The top consist of two sub-assemblies: The lower half and the upper. The lower half is made up of two plywood sheets glued together, edged with maple and joined using doweled bridle joints. The doubled up plywood is attached to the frame using a basic butt joint strengthened with 3/8” dowels and glued down with epoxy. I used this method because my wood was not wide enough for the desired final dimensions if I rabbeted in the panel. This simple butt joint gave me some additional width and the dowels and epoxy give it plenty of strength.
I used a pocket hole jig in a non traditional way to make dowel alignment simple. The glued up plywood is first drilled in the usual way using a standard pocket hole jig. After assembling the frame, I aligned it with the plywood base and drilled the 3/8 holes deeper into the frame to hold the dowels. After the glue dried, I used a Jsaw to cut them almost fllush then sanded the rest of the way. A trick to using the Jsaw for this is to put some tape on the saw. This raises the saw just enough so there are no saw marks on the surface. I could have used screws here, but I have wanted to try this joint and this was a good opportunity.
The block at the top is for mounting the end vise. The end vise is all metal, so I lowered and recessed it to clamp mostly with wood. The two big holes are to make it easy to pop out the upper half when it needs to be removed.
The upper half is just two 3/4” plywood panels glued together. It fits in the recess of the lower half. Wood screws attach it to the lower assembly and keep it flat. The screws are well below the top surface so that any tools I may use have no chance of being dinged. Screws work better then any wood joints I could think of for this purpose.
The dogholes were drilled with the bench assembled and the top screwed down so there is no jiggle. I used a router with a ¾ up-cut spiral bit to keep the dog holes aligned vertically. The router was held in a jig to make sure it did not move. Since the combined table is 3” thick, I had to finish up with a spur auger bit in an electric drill. I tried some other techniques to drill the dogholes, but they did not work well for me. I had to go back and glue in some dowels to fix some angled holes and re-drill with the router. Also keeping track of your screws is important. I caught one and ruined a router bit.
The top is attached to the legs with six 3/8 lag bolts recessed into the rails. I took extra care to make sure that the front edge was flush with the legs since this would be the clamping surface. Any minor irregularities were kept on the back of the bench. The leg/shelf assembly is reasonably stable by itself, but when the top is securely attached it makes everything rock solid.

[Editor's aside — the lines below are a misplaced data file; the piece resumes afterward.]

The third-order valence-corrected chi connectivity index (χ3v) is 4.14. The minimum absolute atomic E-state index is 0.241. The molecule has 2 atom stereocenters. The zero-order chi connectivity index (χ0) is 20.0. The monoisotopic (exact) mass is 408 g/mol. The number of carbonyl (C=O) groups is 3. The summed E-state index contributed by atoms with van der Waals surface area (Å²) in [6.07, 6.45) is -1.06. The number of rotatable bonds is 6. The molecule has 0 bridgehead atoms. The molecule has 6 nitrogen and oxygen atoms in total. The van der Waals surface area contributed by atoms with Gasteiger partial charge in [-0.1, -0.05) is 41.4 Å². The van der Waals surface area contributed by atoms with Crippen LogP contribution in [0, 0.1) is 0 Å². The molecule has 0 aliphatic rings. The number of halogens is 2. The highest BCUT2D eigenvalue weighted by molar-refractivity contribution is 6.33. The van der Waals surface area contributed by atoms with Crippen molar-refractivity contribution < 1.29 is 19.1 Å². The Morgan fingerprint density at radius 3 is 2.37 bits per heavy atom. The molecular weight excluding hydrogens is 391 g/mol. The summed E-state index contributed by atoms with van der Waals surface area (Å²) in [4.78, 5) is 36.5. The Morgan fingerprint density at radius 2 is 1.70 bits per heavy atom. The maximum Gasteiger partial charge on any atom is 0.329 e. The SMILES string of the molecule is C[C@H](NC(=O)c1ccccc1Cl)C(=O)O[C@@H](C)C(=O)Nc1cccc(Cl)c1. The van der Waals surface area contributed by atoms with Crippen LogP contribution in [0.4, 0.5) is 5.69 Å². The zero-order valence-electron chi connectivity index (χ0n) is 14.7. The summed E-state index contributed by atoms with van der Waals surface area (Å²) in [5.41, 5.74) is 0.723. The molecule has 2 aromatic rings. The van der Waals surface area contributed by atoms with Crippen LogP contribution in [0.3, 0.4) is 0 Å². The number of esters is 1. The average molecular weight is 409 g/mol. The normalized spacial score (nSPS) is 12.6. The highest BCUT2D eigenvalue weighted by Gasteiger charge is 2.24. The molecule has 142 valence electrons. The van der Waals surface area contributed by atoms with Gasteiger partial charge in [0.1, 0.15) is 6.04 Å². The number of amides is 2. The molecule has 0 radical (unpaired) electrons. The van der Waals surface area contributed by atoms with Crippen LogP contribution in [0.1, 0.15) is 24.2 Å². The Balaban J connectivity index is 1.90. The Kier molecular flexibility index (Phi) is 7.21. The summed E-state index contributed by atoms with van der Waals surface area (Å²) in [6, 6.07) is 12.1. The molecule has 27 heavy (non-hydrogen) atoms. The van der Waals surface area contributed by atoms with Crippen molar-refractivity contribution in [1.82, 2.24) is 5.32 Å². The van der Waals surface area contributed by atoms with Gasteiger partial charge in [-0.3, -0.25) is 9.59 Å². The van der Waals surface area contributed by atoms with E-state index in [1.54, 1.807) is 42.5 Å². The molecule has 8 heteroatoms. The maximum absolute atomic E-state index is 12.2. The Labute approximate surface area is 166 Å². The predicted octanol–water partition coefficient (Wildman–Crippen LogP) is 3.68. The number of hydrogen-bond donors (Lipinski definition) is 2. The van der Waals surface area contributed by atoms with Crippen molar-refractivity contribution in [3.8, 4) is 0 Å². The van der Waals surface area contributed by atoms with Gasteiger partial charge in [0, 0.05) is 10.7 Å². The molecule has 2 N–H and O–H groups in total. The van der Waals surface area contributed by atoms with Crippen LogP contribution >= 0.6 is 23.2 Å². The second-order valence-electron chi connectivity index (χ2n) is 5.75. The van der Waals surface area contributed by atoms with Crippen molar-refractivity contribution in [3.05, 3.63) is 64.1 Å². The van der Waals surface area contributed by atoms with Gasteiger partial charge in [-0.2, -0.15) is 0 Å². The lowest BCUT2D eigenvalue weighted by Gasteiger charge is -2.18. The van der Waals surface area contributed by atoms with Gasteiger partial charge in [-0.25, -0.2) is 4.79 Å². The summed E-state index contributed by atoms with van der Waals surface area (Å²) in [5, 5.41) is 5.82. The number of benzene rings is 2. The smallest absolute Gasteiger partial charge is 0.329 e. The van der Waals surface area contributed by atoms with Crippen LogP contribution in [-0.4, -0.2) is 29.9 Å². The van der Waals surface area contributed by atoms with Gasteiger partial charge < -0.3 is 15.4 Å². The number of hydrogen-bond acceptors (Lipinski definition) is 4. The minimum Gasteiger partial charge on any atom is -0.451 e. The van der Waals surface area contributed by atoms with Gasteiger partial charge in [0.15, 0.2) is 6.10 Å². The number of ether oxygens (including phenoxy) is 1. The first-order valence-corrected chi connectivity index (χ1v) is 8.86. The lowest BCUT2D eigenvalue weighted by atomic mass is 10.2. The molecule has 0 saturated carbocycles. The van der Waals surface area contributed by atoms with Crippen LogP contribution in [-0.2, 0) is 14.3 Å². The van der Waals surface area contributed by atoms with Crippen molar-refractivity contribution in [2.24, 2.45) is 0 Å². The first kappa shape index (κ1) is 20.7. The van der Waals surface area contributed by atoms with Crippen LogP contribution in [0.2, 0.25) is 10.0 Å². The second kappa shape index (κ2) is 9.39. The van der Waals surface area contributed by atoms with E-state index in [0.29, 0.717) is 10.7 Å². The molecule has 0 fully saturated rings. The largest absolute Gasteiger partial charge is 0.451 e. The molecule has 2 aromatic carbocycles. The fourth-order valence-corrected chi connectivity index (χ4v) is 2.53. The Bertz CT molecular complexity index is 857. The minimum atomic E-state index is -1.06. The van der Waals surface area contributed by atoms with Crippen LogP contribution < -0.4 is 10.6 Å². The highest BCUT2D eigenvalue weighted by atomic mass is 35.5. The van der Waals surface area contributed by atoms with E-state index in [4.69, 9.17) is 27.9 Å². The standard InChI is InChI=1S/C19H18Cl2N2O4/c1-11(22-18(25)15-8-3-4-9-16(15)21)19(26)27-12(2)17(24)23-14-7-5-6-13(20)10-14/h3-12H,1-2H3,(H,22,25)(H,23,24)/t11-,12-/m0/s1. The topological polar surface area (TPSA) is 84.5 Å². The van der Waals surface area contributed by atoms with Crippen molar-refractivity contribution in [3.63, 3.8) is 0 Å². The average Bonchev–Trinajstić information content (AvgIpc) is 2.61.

The chop came from my home milled maple stash. It is about 2” thick. I first drilled the rounded corners with a Forstner bit and then cut the straight sections on my bandsaw. A jig saw or Japanese handsaw could have done this but would have taken much longer. The chop is canted the same 15 degrees as the leg. The top hole is for the screw mechanism. The hole for the screw is drilled oversize so wood does not contact the screw. This is designed so that the only contact is with a brass plate mounted to the front of the chop. This plate is drilled and threaded so that it can be mounted using 4 machine screws via recessed holes on the back of the chop. Below that and hidden by the brass plate when assembled is the hole and recess for holding the end of the chain. Finally on the bottom is the hole for the end of the linear bearing rod which only penetrates about 2/3 of the chop from the back. I drilled it exactly 1” but I had to taper it slightly on the side since the clamp was not closing parallel horizontally. There was a 1/16 gap on one side. The taper allowed some rotation of the chop side to side for a tighter clamp. I planned to epoxy in the shaft when it was all properly aligned, but it does not look like that will be necessary. Leaving it loose seems to allow for clamping items that are a little out of parallel and the chain pulls the shaft tightly into the chop when clamped. I will need to use it for awhile to see if any issues show up, but it looks good so far. The other benefit to leaving it loose is that it avoids any alignment issues with the screw.
The top of the chop is left overlong until all the assembly issues are taken care of. To finish up, I cut the top flush to the table, routed a cove around the edges and rounded over the top of the chop for a little extra clearance.
Here are the wooden parts with the bench disassembled. They are portable and can be carried by one person, though the lower top is quite heavy and pretty close to my limit.